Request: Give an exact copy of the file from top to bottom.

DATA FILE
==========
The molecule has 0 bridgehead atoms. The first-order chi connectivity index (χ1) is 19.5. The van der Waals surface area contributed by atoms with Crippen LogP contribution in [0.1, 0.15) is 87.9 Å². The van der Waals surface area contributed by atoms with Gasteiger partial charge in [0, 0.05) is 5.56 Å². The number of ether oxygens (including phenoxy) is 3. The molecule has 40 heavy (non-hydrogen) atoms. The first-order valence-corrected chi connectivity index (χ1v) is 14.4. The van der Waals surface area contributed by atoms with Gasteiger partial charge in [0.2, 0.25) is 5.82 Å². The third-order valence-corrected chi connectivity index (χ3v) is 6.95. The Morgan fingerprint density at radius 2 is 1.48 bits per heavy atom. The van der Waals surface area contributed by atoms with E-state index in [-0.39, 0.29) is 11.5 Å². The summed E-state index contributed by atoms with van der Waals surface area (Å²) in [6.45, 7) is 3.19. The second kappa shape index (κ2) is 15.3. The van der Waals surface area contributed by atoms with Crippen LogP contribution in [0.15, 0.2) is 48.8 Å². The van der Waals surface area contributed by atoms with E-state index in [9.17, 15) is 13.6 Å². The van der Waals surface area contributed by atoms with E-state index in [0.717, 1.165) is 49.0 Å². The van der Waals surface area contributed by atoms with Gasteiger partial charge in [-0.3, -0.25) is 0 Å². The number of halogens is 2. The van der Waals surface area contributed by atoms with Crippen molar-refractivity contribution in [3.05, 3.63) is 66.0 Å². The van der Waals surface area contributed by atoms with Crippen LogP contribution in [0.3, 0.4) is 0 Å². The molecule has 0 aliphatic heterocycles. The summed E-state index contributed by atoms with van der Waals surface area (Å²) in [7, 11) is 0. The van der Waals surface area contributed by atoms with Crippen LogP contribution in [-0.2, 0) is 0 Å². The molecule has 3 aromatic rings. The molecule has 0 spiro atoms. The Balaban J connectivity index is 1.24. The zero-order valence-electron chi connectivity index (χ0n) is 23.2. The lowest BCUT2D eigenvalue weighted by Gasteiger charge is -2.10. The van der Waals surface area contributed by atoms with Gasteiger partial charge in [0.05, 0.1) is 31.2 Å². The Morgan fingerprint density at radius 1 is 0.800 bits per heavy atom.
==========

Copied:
The molecule has 0 bridgehead atoms. The first-order chi connectivity index (χ1) is 19.5. The van der Waals surface area contributed by atoms with Crippen LogP contribution in [0.1, 0.15) is 87.9 Å². The van der Waals surface area contributed by atoms with Gasteiger partial charge in [0, 0.05) is 5.56 Å². The number of ether oxygens (including phenoxy) is 3. The molecule has 40 heavy (non-hydrogen) atoms. The first-order valence-corrected chi connectivity index (χ1v) is 14.4. The van der Waals surface area contributed by atoms with Gasteiger partial charge in [0.2, 0.25) is 5.82 Å². The third-order valence-corrected chi connectivity index (χ3v) is 6.95. The Morgan fingerprint density at radius 2 is 1.48 bits per heavy atom. The van der Waals surface area contributed by atoms with E-state index in [-0.39, 0.29) is 11.5 Å². The summed E-state index contributed by atoms with van der Waals surface area (Å²) in [6.45, 7) is 3.19. The second kappa shape index (κ2) is 15.3. The van der Waals surface area contributed by atoms with Crippen LogP contribution in [0.15, 0.2) is 48.8 Å². The van der Waals surface area contributed by atoms with E-state index in [9.17, 15) is 13.6 Å². The van der Waals surface area contributed by atoms with E-state index in [0.717, 1.165) is 49.0 Å². The van der Waals surface area contributed by atoms with Gasteiger partial charge in [-0.3, -0.25) is 0 Å². The number of halogens is 2. The van der Waals surface area contributed by atoms with Crippen molar-refractivity contribution in [3.05, 3.63) is 66.0 Å². The van der Waals surface area contributed by atoms with Crippen LogP contribution in [0.3, 0.4) is 0 Å². The molecule has 0 aliphatic heterocycles. The summed E-state index contributed by atoms with van der Waals surface area (Å²) in [7, 11) is 0. The van der Waals surface area contributed by atoms with Crippen LogP contribution in [-0.2, 0) is 0 Å². The molecule has 3 aromatic rings. The molecule has 0 spiro atoms. The Balaban J connectivity index is 1.24. The zero-order valence-electron chi connectivity index (χ0n) is 23.2. The lowest BCUT2D eigenvalue weighted by Gasteiger charge is -2.10. The van der Waals surface area contributed by atoms with Gasteiger partial charge in [0.05, 0.1) is 31.2 Å². The Morgan fingerprint density at radius 1 is 0.800 bits per heavy atom.